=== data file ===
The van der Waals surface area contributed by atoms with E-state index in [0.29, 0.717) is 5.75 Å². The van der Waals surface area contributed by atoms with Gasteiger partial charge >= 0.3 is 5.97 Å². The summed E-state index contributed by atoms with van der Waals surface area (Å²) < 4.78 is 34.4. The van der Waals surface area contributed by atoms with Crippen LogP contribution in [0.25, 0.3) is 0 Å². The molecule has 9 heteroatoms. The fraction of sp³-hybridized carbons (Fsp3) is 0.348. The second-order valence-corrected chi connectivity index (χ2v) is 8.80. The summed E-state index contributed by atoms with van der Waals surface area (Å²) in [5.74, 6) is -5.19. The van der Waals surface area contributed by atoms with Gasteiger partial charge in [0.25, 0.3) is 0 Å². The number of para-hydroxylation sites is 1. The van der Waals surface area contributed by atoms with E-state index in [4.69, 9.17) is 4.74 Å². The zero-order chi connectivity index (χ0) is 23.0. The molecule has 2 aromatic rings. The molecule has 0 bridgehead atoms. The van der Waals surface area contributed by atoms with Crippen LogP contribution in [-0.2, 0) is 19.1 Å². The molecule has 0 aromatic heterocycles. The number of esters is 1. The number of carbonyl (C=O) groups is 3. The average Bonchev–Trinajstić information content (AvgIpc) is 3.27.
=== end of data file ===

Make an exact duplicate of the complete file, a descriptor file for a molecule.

The van der Waals surface area contributed by atoms with E-state index in [0.29, 0.717) is 5.75 Å². The van der Waals surface area contributed by atoms with Gasteiger partial charge >= 0.3 is 5.97 Å². The summed E-state index contributed by atoms with van der Waals surface area (Å²) < 4.78 is 34.4. The van der Waals surface area contributed by atoms with Crippen LogP contribution in [0.25, 0.3) is 0 Å². The molecule has 9 heteroatoms. The fraction of sp³-hybridized carbons (Fsp3) is 0.348. The second-order valence-corrected chi connectivity index (χ2v) is 8.80. The summed E-state index contributed by atoms with van der Waals surface area (Å²) in [5.74, 6) is -5.19. The van der Waals surface area contributed by atoms with Gasteiger partial charge in [0.25, 0.3) is 0 Å². The number of para-hydroxylation sites is 1. The van der Waals surface area contributed by atoms with E-state index in [4.69, 9.17) is 4.74 Å². The zero-order chi connectivity index (χ0) is 23.0. The molecule has 2 aromatic rings. The molecule has 0 bridgehead atoms. The van der Waals surface area contributed by atoms with Crippen LogP contribution in [-0.2, 0) is 19.1 Å². The molecule has 0 aromatic heterocycles. The number of esters is 1. The number of carbonyl (C=O) groups is 3. The average Bonchev–Trinajstić information content (AvgIpc) is 3.27.